Wednesday, 8 January 2020

From West to East: Bolivian regional GDPs since the 1950s

José Peres-Cajías
Universitat de Barcelona

The political disruption that is taking place worldwide during the last years has prompted the proliferation of analyses (in academia and beyond) that link current vote decisions with particular regional economic and political legacies. Economic historians can offer critical insights to this public debate and the reconstruction of regional GDPs is one alternative of doing so (see here for a discussion on the European case).

Taking into account recent methodological advances and the long-standing importance of the spatial dimension (both in economic and political terms) in the Latin American literature, a group of scholars lead the reconstruction of regional GDPs in the region. Part of the outcomes of this collective effort will be published in a volume this year, which includes the working paper that I published in the European Historical Economics Society (EEHS).

The paper reconstructs the evolution of Bolivian regional GDPs from the 1950s onwards. Beyond the contribution to the Bolivian historiography, I suggest that the study of the Bolivian case may offer alternative insights to the international debate because of the landlocked nature of the country. Indeed, because of this feature, the location of economic activity can be highly influenced by investments in public infrastructure. 

The study shows that, in contrast to most of Latin American experiences, the relative importance of Bolivian regions varied importantly throughout time. Initially, I prove this idea through the analysis of regional population data, which is available since 1846 (two decades after Independence, 1825). For instance, whereas the relative importance of the department of La Paz maintained somehow stable around 30% of total Bolivian population since 1846 to 2012, there is a clear reversal of fortune between Potosi (seat of the famous colonial mining center) and Santa Cruz: the relative importance of the former dropped from 16% (1846) to 8% (2012) and that of the latter increased from 6% (1846) to 26% (2012).

Map 1. The Relative Importance of Bolivian Departments
(Bolivian pc GDP=1), 1950
Thereafter, the analysis focuses on regional GDPs. The study starts in 1950 given the lack of reliable and sufficient information that allows estimating regional agriculture GDPs. When we look at regional GDP pc as a fraction of the national GDP pc, there is a clear change in the relative importance of Bolivian regions (see Maps 1 and 2). For instance, the GDP pc of the southern department of Tarija was well below the national average in 1950 but became the highest during the last years.

Changes are also noticeable when the relative importance of regional GDP to national GDP is evaluated. For instance, the relative importance of the western departments of La Paz, Oruro, and Potosí decreased from 35%, 10% and 18% of GDP in 1950, to 25%, 6%, and 8% during the last years. By contrast, the size of the economy of Santa Cruz was less than 10% of total GDP in 1950, became the second most important in the 1960s, and the biggest since the mid-1990s, absorbing almost 30% of the Bolivian GDP in recent years. Thus, since the 1950s, there has been a progressive change to the center of gravity of the Bolivian economy, from a north-south axis located in western departments to a west-east axis where La Paz and Cochabamba remain critical but Santa Cruz consolidated as the most dynamic.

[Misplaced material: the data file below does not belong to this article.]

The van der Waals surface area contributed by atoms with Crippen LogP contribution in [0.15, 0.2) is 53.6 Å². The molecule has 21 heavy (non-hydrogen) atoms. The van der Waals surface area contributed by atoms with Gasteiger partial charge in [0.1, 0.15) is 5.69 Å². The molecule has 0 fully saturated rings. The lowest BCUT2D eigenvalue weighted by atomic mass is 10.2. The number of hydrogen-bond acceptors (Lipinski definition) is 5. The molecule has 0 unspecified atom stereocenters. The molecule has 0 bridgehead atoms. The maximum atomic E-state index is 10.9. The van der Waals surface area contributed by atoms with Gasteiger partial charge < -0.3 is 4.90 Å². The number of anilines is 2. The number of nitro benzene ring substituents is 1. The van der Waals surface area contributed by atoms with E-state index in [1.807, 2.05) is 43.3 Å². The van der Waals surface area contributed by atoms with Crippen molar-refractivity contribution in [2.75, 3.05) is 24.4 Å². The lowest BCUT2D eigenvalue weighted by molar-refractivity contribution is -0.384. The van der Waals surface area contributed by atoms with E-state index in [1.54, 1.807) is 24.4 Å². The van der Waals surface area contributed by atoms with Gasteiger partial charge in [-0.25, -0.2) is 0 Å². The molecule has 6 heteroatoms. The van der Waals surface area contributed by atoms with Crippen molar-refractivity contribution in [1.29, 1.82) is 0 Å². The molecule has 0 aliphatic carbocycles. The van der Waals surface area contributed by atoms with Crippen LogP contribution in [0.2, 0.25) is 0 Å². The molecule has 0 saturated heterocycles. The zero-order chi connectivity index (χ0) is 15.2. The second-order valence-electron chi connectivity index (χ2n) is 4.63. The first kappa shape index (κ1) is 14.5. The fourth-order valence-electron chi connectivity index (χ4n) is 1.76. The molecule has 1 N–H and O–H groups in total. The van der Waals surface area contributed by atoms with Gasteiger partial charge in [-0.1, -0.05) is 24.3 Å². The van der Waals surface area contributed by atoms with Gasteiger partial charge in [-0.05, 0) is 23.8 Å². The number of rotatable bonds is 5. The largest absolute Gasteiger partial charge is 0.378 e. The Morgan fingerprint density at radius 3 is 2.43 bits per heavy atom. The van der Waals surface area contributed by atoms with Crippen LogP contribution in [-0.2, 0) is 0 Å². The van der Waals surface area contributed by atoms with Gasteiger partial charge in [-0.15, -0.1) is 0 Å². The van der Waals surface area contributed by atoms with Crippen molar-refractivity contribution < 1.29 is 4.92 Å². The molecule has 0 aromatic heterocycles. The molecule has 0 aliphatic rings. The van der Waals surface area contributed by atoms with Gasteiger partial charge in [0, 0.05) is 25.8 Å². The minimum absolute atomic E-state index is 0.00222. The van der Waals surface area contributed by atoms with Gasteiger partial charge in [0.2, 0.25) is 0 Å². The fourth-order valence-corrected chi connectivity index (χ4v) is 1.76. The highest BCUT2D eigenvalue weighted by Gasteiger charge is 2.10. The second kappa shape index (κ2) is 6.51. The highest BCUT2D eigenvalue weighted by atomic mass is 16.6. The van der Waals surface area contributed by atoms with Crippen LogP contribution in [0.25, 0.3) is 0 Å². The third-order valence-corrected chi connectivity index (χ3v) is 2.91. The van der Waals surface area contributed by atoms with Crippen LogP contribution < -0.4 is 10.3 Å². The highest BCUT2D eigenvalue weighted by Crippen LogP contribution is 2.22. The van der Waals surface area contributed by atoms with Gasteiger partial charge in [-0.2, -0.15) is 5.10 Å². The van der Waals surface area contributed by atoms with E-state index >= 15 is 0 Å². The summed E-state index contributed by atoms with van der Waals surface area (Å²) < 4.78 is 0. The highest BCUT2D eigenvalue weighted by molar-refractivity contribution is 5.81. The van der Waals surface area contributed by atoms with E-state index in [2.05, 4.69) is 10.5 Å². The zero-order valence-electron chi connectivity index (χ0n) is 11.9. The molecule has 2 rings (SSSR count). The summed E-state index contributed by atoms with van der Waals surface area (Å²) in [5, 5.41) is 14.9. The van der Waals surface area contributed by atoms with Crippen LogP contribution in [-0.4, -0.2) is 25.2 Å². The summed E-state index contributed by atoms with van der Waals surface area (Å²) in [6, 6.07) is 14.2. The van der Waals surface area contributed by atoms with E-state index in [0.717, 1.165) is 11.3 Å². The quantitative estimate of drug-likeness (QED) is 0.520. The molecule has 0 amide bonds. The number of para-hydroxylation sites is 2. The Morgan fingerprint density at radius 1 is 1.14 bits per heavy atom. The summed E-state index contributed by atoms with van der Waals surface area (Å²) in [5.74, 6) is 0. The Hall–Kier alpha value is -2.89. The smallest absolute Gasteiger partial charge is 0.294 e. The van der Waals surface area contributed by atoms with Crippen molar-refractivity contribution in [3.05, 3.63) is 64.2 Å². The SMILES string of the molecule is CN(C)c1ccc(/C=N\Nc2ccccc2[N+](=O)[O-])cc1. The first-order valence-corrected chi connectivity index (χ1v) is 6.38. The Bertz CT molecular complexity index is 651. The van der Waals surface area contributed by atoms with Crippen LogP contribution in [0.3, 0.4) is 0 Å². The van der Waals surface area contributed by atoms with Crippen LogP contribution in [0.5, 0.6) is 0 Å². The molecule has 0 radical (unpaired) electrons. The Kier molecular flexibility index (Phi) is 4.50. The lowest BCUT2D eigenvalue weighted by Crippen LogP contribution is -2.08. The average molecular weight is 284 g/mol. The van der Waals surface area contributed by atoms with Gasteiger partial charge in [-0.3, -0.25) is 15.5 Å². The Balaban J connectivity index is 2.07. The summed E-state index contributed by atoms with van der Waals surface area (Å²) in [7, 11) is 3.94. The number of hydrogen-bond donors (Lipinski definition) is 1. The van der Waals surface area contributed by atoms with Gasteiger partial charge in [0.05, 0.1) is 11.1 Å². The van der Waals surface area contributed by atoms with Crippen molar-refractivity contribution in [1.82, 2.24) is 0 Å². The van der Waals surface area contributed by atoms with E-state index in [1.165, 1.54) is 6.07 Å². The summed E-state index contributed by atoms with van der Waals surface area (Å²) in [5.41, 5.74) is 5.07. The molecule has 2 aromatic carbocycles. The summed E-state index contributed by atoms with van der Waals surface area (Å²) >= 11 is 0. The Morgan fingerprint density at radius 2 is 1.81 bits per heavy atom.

Map 2.  The Relative Importance of Bolivian Departments 
(Bolivian pc GDP=1), 2012

In contrast to the European experience or other cases in Latin America, the location of industries hardly is the driving force of these changes. Indeed, the relative importance of manufacture production in Bolivia remained stagnant around 15% of total GDP from the 1940s onwards. By contrast, the evolution of Bolivian regional economies seems to be more connected with the existence of particular natural resources endowments: mineral resources in the case of western economies, fertile lands and oil reserves in Santa Cruz and oil reserves in Tarija.

However, these natural resources became economically significant thanks to public infrastructure and some institutional arrangements. Indeed, the prevalence of western departments during the first half of the 20th century is linked to the solution of border controversies with neighboring countries and the construction of a railways network that allowed to export minerals through the Pacific Ocean. Similarly, it was thanks to the National Agrarian Reform of 1953 and the inauguration of the highway between Cochabamba and Santa Cruz in 1954 that migrants could move from west to east and agriculture products from east to west. Likewise, the consolidation of Tarija is related with the long negotiation process between Brazil and Bolivia (early 1970s-early 1990s) and the construction of a gas pipeline between these two countries. In the end, this is good news: the economic fate of Bolivian regions is highly interrelated with natural resources endowments…but not only, so there is space for public policies.

José Peres-Cajías is Beatriu de Pinós Research Fellow at the Economics History Department, Universitat de Barcelona; more about his research can be read on his personal website.